“Messages from the wall” is the title of the exhibition of posters from 1886-1975 shown at the Bilbao Fine Arts Museum between 6 October 2015 and 18 January 2016. Mikel Bilbao, a professor from the Department of the History of Art and Music at the University of the Basque Country (UPV/EHU) and the Dean of the Faculty of Fine Arts, was the curator responsible for designing and organising the exhibition project.
“I started researching the museum’s collection of old posters eight years ago”, Mikel told us.“It’s a type of work that it not normally exhibited for preservation reasons, because the material is paper.It has around 500 pieces, some local, some from across the country and some even international.It has everything from posters advertising the Donostia yacht races from the 1920s to pop posters from the 1960s, such as the highly famous poster by Milton Glaser advertising Bob Dylan.”
The exhibition showed a selection of 225 posters in 7 themed blocks relating to different types of posters:tourism, bullfighting, commercial, sports, politics/war, entertainment and exhibitions/trade fairs/conferences.The quality of the artists and the variety of the works were the main criteria for a selection that resulted in around 45% of the collection being displayed.Having different themes in each room made it possible to exhibit an extremely high number of posters, which is not common in exhibitions of this kind, as it is difficult to hold people's interest with over a hundred pieces.More than 50,000 people visited the exhibition, which was well received.
The work of the historian
For more than 3 years, Mikel completed the basic cataloguing of the posters that the museum had begun and tried to clearly establish the date of the more difficult posters and their history.This work requires you to consult newspaper archives, trademark gazettes and other sources, including personal sources.It is a task that has become much easier today but which is still a lot of hard work.
“Posters can have fascinating stories behind them.I like to give the example of one of the tourist posters from the exhibition that advertises the Ilbarritz Rose Garden.In the poster, you can see a pelota player looking at the horizon, with no real indication of what product is being advertised.After a certain amount of research, I discovered that it was luxury resort in Biarritz that had been developed in the middle of the nineteen twenties by a gangster who was a scammer. He had come from the east and was involved in counterfeiting bonds from the Bank of Bayona.The resort closed due to the scandal and was used many years later as a field hospital during the war, with the presence of the Basque President, Aguirre.By investigating a seemingly unremarkable poster, we stumbled upon a number of exciting stories.”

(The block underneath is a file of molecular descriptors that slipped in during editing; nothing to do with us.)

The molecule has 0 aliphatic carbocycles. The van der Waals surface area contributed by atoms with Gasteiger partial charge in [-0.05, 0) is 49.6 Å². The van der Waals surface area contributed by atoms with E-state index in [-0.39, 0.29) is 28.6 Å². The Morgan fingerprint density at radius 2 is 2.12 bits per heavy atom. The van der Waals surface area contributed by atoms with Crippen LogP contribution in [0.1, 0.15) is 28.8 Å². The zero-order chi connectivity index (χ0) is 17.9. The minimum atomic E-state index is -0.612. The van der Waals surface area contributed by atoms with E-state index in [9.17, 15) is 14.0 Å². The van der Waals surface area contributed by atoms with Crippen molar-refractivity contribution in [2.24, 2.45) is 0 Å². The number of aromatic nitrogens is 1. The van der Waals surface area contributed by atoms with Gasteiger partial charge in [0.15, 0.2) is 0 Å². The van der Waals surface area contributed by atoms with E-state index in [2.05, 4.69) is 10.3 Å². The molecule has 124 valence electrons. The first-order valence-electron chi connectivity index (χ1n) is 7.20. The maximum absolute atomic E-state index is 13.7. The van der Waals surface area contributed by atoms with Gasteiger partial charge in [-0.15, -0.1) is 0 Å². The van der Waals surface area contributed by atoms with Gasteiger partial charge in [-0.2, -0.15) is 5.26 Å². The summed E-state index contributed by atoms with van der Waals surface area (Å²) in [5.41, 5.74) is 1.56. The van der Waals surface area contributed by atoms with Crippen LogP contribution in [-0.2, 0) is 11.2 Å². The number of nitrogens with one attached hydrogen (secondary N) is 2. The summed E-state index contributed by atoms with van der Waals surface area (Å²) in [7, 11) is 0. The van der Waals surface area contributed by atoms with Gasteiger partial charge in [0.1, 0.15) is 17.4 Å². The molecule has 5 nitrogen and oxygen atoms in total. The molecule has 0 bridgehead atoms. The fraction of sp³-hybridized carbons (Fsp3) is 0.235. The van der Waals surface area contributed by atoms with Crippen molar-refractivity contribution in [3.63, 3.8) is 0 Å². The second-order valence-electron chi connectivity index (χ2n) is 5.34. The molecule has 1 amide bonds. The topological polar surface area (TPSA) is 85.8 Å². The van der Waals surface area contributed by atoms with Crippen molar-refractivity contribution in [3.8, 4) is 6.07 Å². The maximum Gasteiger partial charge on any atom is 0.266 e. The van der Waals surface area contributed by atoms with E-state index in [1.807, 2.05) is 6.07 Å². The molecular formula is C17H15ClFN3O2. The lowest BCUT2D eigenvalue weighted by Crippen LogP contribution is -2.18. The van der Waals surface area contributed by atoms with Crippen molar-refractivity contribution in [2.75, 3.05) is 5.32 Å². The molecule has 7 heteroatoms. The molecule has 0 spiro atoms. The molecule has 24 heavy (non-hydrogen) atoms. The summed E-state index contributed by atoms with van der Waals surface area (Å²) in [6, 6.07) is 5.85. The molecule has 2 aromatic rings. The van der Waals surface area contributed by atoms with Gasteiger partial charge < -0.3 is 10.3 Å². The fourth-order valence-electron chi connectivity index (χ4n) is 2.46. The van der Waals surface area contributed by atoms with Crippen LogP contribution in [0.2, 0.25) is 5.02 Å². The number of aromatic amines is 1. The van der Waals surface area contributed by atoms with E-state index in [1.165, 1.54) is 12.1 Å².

Mikel keeps information about each of the posters on a database, including appearances in the press and other records relating to the history of the poster, the product it advertises and the advertising company.A small fraction of this database was used to prepare the catalogue for the exhibition:an A4-size book with 400 full colour pages, including around 200 containing explanatory text.As it is a collection that cannot be exhibited permanently, the catalogue will serve as a reference and reminder. Also, as this was an in-house production by the Bilbao Fine Arts Museum, it is possible that we may see the exhibition in other cities in coming years.
Why did the Museum hire a curator from the university? “Although the catalogue is written to appeal to a wide audience, the information that it contains has the rigour of a finding from scientific research”, remarked Mikel, who wrote the initial draft of what would finally become the exhibition 3 years ago. Additionally, this work is also reflected in the classrooms, as Mikel teaches classes on the General History of Design, where graphic design and many of the posters from the exhibition are studied.
But the benefits of the dissemination activities that put the researcher in contact with society also work the other way.This was the case with one of the posters, for which there was very little biographical information about the artist, so it was exhibited with certain gaps in the accompanying text.Previously, Mikel had unsuccessfully tried to get in touch with the artist’s son for over a year.As a result of the exhibition, it was the son of the poster artist who contacted Mikel to fill in the gaps in his research, after seeing his father’s work.